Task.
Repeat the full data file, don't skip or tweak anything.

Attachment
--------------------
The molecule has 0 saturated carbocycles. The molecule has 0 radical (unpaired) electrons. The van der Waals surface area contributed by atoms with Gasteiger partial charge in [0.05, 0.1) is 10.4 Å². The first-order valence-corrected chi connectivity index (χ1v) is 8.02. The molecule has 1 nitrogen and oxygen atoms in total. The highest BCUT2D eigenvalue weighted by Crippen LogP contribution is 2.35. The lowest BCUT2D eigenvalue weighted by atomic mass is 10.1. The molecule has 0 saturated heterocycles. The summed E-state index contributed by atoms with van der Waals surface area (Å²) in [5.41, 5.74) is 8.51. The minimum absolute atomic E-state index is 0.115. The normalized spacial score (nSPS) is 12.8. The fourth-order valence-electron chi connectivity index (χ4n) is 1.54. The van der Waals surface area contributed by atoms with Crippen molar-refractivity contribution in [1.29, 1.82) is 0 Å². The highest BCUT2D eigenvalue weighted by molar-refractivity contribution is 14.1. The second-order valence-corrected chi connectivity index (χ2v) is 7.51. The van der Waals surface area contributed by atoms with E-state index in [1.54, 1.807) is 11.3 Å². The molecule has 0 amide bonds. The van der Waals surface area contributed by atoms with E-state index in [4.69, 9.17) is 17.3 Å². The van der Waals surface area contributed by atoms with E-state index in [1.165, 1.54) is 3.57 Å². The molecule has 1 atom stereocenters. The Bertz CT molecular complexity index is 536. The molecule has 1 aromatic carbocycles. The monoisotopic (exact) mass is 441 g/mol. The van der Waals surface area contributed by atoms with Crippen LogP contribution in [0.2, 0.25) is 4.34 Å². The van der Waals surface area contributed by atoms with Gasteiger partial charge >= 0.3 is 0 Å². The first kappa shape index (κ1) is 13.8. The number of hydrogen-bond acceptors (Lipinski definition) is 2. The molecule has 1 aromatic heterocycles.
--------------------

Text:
The molecule has 0 saturated carbocycles. The molecule has 0 radical (unpaired) electrons. The van der Waals surface area contributed by atoms with Gasteiger partial charge in [0.05, 0.1) is 10.4 Å². The first-order valence-corrected chi connectivity index (χ1v) is 8.02. The molecule has 1 nitrogen and oxygen atoms in total. The highest BCUT2D eigenvalue weighted by Crippen LogP contribution is 2.35. The lowest BCUT2D eigenvalue weighted by atomic mass is 10.1. The molecule has 0 saturated heterocycles. The summed E-state index contributed by atoms with van der Waals surface area (Å²) in [5.41, 5.74) is 8.51. The minimum absolute atomic E-state index is 0.115. The normalized spacial score (nSPS) is 12.8. The fourth-order valence-electron chi connectivity index (χ4n) is 1.54. The van der Waals surface area contributed by atoms with Crippen molar-refractivity contribution in [1.29, 1.82) is 0 Å². The highest BCUT2D eigenvalue weighted by molar-refractivity contribution is 14.1. The second-order valence-corrected chi connectivity index (χ2v) is 7.51. The van der Waals surface area contributed by atoms with E-state index in [1.54, 1.807) is 11.3 Å². The molecule has 0 amide bonds. The van der Waals surface area contributed by atoms with E-state index in [4.69, 9.17) is 17.3 Å². The van der Waals surface area contributed by atoms with E-state index in [1.165, 1.54) is 3.57 Å². The molecule has 1 atom stereocenters. The Bertz CT molecular complexity index is 536. The molecule has 1 aromatic carbocycles. The monoisotopic (exact) mass is 441 g/mol. The van der Waals surface area contributed by atoms with Crippen LogP contribution in [0.2, 0.25) is 4.34 Å². The van der Waals surface area contributed by atoms with Gasteiger partial charge >= 0.3 is 0 Å². The first kappa shape index (κ1) is 13.8. The number of hydrogen-bond acceptors (Lipinski definition) is 2. The molecule has 1 aromatic heterocycles.